Adorable Tasmanian Devils Could Help Fight Superbugs

Special compounds in their milk work like antibiotics.

<a href="http://www.istockphoto.com/photo/watchful-devil-gm152130740-14397746?st=_p_tasmanian%20devil">Redzaal</a>/iStock

Fight disinformation: Sign up for the free Mother Jones Daily newsletter and follow the news that matters.


Even though they’re cute, Tasmanian devils really do exhibit somewhat diabolical behavior. Turns out, these kitty-sized marsupials might just be fierce enough to stare down one of the nastiest health crises facing humanity: the rise of antibiotic-resistant pathogens, which kill 700,000 people per year globally and about 23,000 people in the United States.

No, ERs and doctor’s offices won’t keep a pet devil around to bare its fangs at samples of hard-to-treat E. coli. What physicians may someday do is treat patients with antibiotics derived from compounds found in devil milk. Vice‘s Kaleigh Rogers puts it like this:

Tiny devil babies are born after just 30 days of gestation, and their immune systems are not fully developed. They continue to grow from the safety of their mother’s pouch, but that doesn’t protect them from potentially dangerous bacteria, viruses, and fungi. Instead, the babies build up immunity partly through drinking their mother’s milk, which is full of cathelicidins—small compounds of amino acids that work like natural antibiotics.

For a recently published paper, scientists at the University of Sydney isolated the cathelicidins and sicced them on a range of resistant bacteria—and two of them worked. They also found that like many existing antibiotics, cathelicidins are toxic to humans in high amounts, but safe at medicinal doses.

The findings, while promising, don’t point to a solution for the resistance threat. For one thing, the compounds need to be tested further and approved by regulatory agencies, and pharmaceutical companies need to figure out how to produce them at scale at a viable cost. Ever tried to milk a Tasmanian devil? Actually, the challenge will be figuring out to economically synthesize large amounts of those cathelicidins.

More broadly, we desperately need new drugs to treat resistant pathogens; but microbes evolve and swap genes rapidly, and they’ll eventually outfox even these Tasmanian devil compounds if we continue overusing antibiotics in human medicine and on farms

WE'LL BE BLUNT:

We need to start raising significantly more in donations from our online community of readers, especially from those who read Mother Jones regularly but have never decided to pitch in because you figured others always will. We also need long-time and new donors, everyone, to keep showing up for us.

In "It's Not a Crisis. This Is the New Normal," we explain, as matter-of-factly as we can, what exactly our finances look like, how brutal it is to sustain quality journalism right now, what makes Mother Jones different than most of the news out there, and why support from readers is the only thing that keeps us going. Despite the challenges, we're optimistic we can increase the share of online readers who decide to donate—starting with hitting an ambitious $300,000 goal in just three weeks to make sure we can finish our fiscal year break-even in the coming months.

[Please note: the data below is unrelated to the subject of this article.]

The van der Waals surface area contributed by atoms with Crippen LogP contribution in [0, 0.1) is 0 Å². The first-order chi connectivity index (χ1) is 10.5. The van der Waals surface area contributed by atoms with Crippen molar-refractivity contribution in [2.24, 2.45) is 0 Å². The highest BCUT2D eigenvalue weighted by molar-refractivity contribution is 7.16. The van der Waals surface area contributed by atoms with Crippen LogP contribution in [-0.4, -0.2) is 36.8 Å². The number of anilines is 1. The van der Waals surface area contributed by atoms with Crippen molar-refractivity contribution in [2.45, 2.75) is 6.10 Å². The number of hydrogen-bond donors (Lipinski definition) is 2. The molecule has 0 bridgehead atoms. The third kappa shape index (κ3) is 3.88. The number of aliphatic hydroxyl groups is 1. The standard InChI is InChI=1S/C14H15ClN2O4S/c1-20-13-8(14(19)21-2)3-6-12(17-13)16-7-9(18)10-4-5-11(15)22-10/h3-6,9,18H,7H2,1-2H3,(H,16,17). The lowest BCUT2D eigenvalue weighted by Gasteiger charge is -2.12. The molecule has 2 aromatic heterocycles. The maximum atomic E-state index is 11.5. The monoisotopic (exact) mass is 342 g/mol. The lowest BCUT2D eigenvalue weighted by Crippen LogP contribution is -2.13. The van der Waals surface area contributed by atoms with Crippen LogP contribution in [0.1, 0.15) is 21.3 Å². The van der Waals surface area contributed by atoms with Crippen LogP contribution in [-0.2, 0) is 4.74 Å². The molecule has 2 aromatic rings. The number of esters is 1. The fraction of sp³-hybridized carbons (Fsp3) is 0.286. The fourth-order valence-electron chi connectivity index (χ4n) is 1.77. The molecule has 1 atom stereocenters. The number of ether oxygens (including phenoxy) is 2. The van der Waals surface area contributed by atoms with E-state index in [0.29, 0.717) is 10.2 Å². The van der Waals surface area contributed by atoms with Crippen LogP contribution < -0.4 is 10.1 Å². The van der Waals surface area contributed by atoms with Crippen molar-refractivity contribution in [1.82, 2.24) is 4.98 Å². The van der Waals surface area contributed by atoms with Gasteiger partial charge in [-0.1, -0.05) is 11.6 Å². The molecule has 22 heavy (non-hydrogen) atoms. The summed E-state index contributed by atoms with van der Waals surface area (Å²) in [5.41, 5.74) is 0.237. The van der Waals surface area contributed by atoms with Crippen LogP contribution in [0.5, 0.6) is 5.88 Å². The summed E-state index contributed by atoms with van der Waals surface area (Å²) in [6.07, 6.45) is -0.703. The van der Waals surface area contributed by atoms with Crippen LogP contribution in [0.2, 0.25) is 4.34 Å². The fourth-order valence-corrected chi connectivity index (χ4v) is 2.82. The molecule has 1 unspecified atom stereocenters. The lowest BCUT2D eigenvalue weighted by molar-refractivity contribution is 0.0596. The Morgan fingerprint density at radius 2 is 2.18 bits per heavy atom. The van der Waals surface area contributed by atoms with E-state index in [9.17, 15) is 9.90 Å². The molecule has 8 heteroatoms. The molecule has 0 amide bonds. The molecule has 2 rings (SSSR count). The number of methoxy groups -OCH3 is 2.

Please learn more about how Mother Jones works and our 47-year history of doing nonprofit journalism that you don't find elsewhere—and help us do it with a donation if you can. We've already cut expenses and hitting our online goal is critical right now.

payment methods

WE'LL BE BLUNT

We need to start raising significantly more in donations from our online community of readers, especially from those who read Mother Jones regularly but have never decided to pitch in because you figured others always will. We also need long-time and new donors, everyone, to keep showing up for us.

In "It's Not a Crisis. This Is the New Normal," we explain, as matter-of-factly as we can, what exactly our finances look like, how brutal it is to sustain quality journalism right now, what makes Mother Jones different than most of the news out there, and why support from readers is the only thing that keeps us going. Despite the challenges, we're optimistic we can increase the share of online readers who decide to donate—starting with hitting an ambitious $300,000 goal in just three weeks to make sure we can finish our fiscal year break-even in the coming months.

Please learn more about how Mother Jones works and our 47-year history of doing nonprofit journalism that you don't find elsewhere—and help us do it with a donation if you can. We've already cut expenses and hitting our online goal is critical right now.

payment methods

We Recommend

Latest

Sign up for our free newsletter

Subscribe to the Mother Jones Daily to have our top stories delivered directly to your inbox.

Get our award-winning magazine

Save big on a full year of investigations, ideas, and insights.

Subscribe

Support our journalism

Help Mother Jones' reporters dig deep with a tax-deductible donation.

Donate